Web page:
Dexterity: skill in performing tasks

I’ve used the word prolificity in a previous post. The word describes this week’s installment of the Weekend Name Drop, along with a another impressive word: dexterity. Meet Cat Connor.

Name: Cat Connor

Creative field: Author

Location: Wellington, New Zealand

Best known for: Authoring the _byte series, co-founding the Writers Plot, Readers Read bookshop in Upper Hutt, running creative writing workshops

My connection: I first e-mailed Cat and co-founder Caro Lankow when I heard  they were calling for books to stock their new shop in Upper Hutt, Writers Plot, Readers Read. The shop stocks books by New Zealand authors who are published independently or by small presses. They have been stocking all my novels since they opened. Since then, I’ve connected with Cat on Twitter, seeing her progress as an author of her _byte series. She and I also have mutual author/Twitter friends including ZR Southcombe. Just this week, it was announced that Cat’s new book, Eraserbyte, is entered in the Ngaio Marsh Awards for Best Crime Book. I look forward to meeting Cat in person one day, perhaps at the shop which regularly hosts events featuring authors with books in store.

Inspiration for this writer: In terms of prolificty, I count fifteen books written by Cat since 2009, including seven in her _byte series. In addition, she writes short stories and blogs. In terms of dexterity, like James Russell and Bianca Zander, she has written her books within her parenting lifestyle, working in and around her children’s schedules. Her advice to mums who want to write: “Write. Keep writing. If you really want to write you will find the time. It doesn’t hurt kids to eat spaghetti or have to amuse themselves while you get some writing done. In fact, it’s good for children to see their Mum following her dreams.” (NZ Book Council). Not convinced? Consider how much she’s written as a mother of seven children. Like me, she has written after everyone in her household has gone to bed, working late into the night/morning. Unlike me, she is able to write with noise, listening to Bon Jovi as she composes! If only I could do that while still listening to Springsteen . . .

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Why you should check her out and share with others: Cat’s _byte series features her recurring protagonist, SSA Ellie Conway. While I haven’t read from the series yet, I suspect it may appeal to fans of Sue Grafton, Patricia Cornwell and Janet Evanovich. And her series covers are very cool. There is more to come in the series as the eighth book, Psychobyte, is on its way. Cat is also a generous supporter of other writers, having conducted creative writing workshops for several years and founding the Writers Plot, Readers Read shop, an initiative which may well serve as a prototype for similar shops around the country, catering for independent and small press writers, as well as for readers who may not otherwise have knowledge of or access to what’s available. Not that Cat and Caro need the competition – I’m sure they’d prefer you order from them online, as all their books in the shop can be ordered from afar.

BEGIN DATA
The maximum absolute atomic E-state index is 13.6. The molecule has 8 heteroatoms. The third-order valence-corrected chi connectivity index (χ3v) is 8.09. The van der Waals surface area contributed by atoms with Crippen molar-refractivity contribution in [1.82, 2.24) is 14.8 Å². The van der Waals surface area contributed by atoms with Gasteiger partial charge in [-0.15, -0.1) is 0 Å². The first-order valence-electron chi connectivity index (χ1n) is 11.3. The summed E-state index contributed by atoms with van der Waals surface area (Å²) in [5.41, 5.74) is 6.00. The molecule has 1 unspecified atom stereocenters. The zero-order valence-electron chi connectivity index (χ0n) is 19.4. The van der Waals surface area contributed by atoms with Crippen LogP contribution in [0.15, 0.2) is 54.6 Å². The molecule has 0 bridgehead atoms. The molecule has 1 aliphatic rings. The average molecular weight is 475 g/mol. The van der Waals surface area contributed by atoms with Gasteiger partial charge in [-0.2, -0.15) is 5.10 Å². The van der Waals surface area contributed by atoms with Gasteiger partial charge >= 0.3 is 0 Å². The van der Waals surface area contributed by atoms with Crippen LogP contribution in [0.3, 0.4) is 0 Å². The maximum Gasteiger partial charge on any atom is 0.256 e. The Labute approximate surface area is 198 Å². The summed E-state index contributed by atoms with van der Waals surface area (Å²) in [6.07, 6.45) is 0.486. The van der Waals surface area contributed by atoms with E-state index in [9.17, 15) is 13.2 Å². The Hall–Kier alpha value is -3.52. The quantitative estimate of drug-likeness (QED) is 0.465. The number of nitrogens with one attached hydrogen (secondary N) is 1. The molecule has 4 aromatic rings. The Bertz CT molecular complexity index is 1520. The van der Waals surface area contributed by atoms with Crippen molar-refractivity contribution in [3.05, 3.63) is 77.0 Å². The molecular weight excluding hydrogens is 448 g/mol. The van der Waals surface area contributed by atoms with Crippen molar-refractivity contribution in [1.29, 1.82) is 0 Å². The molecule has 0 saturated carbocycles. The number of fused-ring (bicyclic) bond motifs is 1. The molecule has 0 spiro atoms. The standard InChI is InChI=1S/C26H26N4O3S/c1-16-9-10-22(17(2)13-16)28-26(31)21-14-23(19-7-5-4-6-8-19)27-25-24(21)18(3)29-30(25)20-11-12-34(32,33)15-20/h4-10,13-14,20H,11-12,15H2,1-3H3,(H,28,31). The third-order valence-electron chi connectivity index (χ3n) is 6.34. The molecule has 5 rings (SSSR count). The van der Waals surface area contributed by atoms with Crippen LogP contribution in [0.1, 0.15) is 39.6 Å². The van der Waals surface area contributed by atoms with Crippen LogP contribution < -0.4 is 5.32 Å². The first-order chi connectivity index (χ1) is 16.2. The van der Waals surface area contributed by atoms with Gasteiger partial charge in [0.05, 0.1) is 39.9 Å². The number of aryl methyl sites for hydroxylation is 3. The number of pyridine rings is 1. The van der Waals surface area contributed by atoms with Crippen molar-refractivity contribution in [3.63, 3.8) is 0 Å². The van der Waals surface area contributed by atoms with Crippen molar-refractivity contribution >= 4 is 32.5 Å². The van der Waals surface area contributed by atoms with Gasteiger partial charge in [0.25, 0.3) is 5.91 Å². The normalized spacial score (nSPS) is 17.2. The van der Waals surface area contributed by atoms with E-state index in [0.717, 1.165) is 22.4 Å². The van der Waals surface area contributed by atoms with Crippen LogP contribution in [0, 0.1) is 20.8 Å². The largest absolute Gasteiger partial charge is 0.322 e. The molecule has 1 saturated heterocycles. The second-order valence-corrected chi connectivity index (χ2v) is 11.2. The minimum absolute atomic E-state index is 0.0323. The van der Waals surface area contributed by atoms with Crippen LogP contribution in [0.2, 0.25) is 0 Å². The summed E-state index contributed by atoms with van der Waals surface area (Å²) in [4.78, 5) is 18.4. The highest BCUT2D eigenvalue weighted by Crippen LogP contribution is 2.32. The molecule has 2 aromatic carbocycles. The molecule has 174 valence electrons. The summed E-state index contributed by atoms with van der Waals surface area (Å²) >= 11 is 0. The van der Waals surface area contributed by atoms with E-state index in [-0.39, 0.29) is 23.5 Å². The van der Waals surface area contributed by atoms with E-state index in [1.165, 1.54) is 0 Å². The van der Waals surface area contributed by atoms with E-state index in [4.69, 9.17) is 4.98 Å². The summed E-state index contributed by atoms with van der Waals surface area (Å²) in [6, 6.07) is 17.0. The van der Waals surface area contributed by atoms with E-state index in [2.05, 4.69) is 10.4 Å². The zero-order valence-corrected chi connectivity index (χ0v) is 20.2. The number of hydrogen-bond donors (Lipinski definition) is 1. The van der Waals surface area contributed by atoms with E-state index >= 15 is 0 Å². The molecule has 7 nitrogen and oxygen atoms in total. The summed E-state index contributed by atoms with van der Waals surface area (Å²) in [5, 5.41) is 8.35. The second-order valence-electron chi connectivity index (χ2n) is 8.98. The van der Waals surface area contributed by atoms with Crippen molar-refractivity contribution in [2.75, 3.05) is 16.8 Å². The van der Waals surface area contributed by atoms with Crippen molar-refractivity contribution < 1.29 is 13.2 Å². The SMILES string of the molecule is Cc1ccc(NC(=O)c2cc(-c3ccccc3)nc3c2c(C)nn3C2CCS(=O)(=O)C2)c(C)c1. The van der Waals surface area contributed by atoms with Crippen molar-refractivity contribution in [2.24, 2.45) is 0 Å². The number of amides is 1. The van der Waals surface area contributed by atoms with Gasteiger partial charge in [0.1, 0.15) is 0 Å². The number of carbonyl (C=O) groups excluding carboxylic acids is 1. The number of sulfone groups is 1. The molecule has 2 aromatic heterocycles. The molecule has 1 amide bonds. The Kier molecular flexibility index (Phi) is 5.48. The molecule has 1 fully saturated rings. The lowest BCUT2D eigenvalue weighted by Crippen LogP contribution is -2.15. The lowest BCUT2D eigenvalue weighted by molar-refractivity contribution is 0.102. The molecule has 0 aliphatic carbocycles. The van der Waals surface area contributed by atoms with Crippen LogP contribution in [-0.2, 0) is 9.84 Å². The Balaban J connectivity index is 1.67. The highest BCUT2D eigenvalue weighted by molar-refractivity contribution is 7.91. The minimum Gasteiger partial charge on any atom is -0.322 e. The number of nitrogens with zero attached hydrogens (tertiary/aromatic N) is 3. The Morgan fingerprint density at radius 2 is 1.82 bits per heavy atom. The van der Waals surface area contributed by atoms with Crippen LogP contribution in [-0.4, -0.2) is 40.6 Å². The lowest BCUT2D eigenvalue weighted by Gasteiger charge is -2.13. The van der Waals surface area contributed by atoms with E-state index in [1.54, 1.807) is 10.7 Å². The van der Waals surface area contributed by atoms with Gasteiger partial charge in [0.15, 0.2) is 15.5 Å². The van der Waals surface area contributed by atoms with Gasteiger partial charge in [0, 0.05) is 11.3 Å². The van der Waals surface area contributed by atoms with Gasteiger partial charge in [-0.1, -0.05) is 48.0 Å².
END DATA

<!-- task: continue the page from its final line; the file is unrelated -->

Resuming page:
Sample of work:

Eraserbyte_Ebook (2)Gloomy, cold and drafty. Not a fan of abandoned old factories. Puddles gleamed as lightning lit the interior. There were better places to be during a thunderstorm. The structure leaked like a sieve. Another clap of thunder shook the walls and vibrated under my feet. Water trickled down the wall on my left, feeding a large puddle in the broken concrete.
My LED flashlight lit the area with white light. I scanned the walls. Lee was with me, Sam and Kurt several paces behind us.
“On your three o’clock,” I called to Sam.
The flashlight illuminated a solid-looking metal door on my right. I kept moving forward down the corridor but looked back quickly as Sam turned ninety degrees and tried the door handle. 
With a reverberating clang, the door hit a wall. Kurt and Sam disappeared.
Moments later, I heard Sam’s voice. “Clear.”
Lee looked at me.
“Our nine,” he said as his flashlight shone through the doorway, onto more puddles.
“Got it.”
I followed Lee into the room. He went right. I went left. Nothing but decrepit machinery, rusted hunks of metal, and more puddles.
“Clear,” Lee said and we moved on.
I wanted to move on completely and go home. It was a miserable afternoon. The dank corridor stretched in front of us with no end in sight.
A door banged. The echo bounced off the walls and slammed into us, directional information distorted by the echo.
“Where was that?” I asked.
“Ahead?” Lee said, glancing over his shoulder at Sam for confirmation.
Sam nodded. “Ahead. The tip might have been right. Someone is in here.”
Or a big rat can close doors?
I felt Sam and Kurt close behind us. We’d walked two abreast earlier but in single file now. 
Lee had point, then me, then Kurt, then Sam in the rear.
Another door closed, this time quietly.
“They know we’re here,” I whispered to Lee.
That was a given. We weren’t exactly in stealth mode.

“Yeah, carefully does it,” he replied. “They have the upper hand for now.”

Here’s more about Psychobyte, in Cat’s preliminary trailer for her next volume in the _byte series:

Find out more: catconnor.com, blog, Rebel ePublishersFacebook, TwitterGoodreads, AmazonYouTube

The Weekend Name Drop is a weekly feature on this blog, promoting people I have encountered who are doing creative things.

Antony Millen is a Canadian living and writing in New Zealand. He is the author of three novels: Redeeming Brother MurrihyTe Kauhanga and The Chain.

Smashwords Cover Te_Kauhanga_Cover_for_Kindle (2)The_Chain_Cover_for_Kindle

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